Possible topics: Christian (perhaps broken into several chapters), Islamic, Judaic, Buddhist, Hindu
International Security and Just War Possible thematic editors: Cian O’Driscoll, University of Glasgow; Antony Burke, University of New South Wales; Richard Price, University of British Columbia, Thomas Ward, Holy Cross,
There is arguably no other topic within International Relations that has been treated more comprehensively, and historically, by the field of Ethics in International Affairs than international security – with the particular framework of ‘Just War’ witnessing a renaissance of interest in the past decade. This theme provides a comprehensive overview of the Just War Tradition, as well as more contemporary concerns regarding the permissibility of conflict and the morality of certain means and methods of conflict in contemporary global politics.
Possible topics: Just War categories, nuclear weapons, torture, chemical/biological weapons, land mines, asymmetric conflict, terrorism, guerilla warfare, civil war, sanctions, drones, cyber
Peace and Conflict Resolution Possible thematic editor: Melissa Labonte, Fordham University; Larissa Fast, University of Notre Dame
No volume or work dealing with ethics would be complete without considering the role that the approaches to peace, and practical strategies for conflict resolution, play in global politics, and how ethical perspectives can or should inform these policies. This theme considers not only these ideas, but also considers tactics, strategies, and applications for realizing peace.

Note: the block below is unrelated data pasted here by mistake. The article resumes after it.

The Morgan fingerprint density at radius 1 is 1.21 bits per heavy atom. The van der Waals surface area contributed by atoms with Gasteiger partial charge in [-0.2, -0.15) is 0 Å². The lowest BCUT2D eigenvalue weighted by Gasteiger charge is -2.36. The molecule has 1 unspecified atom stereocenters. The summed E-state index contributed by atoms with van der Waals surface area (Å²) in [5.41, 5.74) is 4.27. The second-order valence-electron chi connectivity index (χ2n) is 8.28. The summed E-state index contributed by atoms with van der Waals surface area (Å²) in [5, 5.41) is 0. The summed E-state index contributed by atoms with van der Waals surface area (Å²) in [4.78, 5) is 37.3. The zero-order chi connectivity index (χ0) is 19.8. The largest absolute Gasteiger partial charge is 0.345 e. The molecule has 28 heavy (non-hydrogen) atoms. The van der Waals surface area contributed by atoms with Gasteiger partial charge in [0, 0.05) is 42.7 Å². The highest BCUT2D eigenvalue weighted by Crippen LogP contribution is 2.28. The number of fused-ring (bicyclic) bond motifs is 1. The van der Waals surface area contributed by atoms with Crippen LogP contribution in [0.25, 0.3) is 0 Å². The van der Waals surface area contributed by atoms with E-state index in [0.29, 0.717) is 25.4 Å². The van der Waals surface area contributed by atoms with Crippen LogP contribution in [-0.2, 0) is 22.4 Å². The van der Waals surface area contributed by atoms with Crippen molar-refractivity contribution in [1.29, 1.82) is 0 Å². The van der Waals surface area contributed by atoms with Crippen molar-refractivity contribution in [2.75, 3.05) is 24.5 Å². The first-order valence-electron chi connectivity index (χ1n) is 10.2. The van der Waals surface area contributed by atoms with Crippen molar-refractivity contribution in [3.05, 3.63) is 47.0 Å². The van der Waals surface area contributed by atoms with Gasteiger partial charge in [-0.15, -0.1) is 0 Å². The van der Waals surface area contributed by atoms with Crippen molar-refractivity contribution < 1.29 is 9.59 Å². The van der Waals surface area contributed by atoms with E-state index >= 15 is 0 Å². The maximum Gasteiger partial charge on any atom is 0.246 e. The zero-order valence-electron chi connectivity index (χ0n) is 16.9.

Possible topics: nonviolent resistance, pragmatic pacifism, conflict resolution, truth commissions, peace-building, peacekeeping
Justice, Rights, and Global Governance Possible thematic editors: Harry Gould, Florida International University; Michael Struett, North Carolina State University
Ethics has been characterized by a variety of debates over justice, law, rights and responsibility. What roles do conceptions of justice, and their embodiment (qualified or not) in international law, play in international politics when it comes to seeking out ethical (re)solutions of international disputes and conflicts? What are the ethical bases for the proliferation of human rights standards throughout the globe in the post-WWII order? This theme provides a broad engagement of the normative perspectives, mechanisms, and history of justice in international politics.
Possible topics: international law, theories of justice, ethics and global governance, accountability and responsibility, crime and punishment (including the International Criminal Court), human rights.